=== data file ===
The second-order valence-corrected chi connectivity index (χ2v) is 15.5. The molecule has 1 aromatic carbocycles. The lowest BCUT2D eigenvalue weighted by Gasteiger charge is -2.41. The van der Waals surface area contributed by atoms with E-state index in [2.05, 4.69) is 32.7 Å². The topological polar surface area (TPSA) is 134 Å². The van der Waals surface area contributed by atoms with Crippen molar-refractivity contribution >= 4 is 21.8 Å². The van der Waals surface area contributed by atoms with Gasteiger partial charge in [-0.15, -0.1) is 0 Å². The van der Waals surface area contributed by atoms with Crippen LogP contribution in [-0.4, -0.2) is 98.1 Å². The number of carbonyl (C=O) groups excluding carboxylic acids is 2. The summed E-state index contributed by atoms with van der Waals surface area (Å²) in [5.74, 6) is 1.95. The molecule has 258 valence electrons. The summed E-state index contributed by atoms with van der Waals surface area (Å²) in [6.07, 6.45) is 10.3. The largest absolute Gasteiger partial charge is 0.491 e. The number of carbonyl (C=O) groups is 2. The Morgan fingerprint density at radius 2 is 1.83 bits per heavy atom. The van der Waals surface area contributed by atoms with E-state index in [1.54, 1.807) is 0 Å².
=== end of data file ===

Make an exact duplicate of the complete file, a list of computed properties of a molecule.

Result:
The second-order valence-corrected chi connectivity index (χ2v) is 15.5. The molecule has 1 aromatic carbocycles. The lowest BCUT2D eigenvalue weighted by Gasteiger charge is -2.41. The van der Waals surface area contributed by atoms with E-state index in [2.05, 4.69) is 32.7 Å². The topological polar surface area (TPSA) is 134 Å². The van der Waals surface area contributed by atoms with Crippen molar-refractivity contribution >= 4 is 21.8 Å². The van der Waals surface area contributed by atoms with Gasteiger partial charge in [-0.15, -0.1) is 0 Å². The van der Waals surface area contributed by atoms with Crippen LogP contribution in [-0.4, -0.2) is 98.1 Å². The number of carbonyl (C=O) groups excluding carboxylic acids is 2. The summed E-state index contributed by atoms with van der Waals surface area (Å²) in [5.74, 6) is 1.95. The molecule has 258 valence electrons. The summed E-state index contributed by atoms with van der Waals surface area (Å²) in [6.07, 6.45) is 10.3. The largest absolute Gasteiger partial charge is 0.491 e. The number of carbonyl (C=O) groups is 2. The Morgan fingerprint density at radius 2 is 1.83 bits per heavy atom. The van der Waals surface area contributed by atoms with E-state index in [1.54, 1.807) is 0 Å².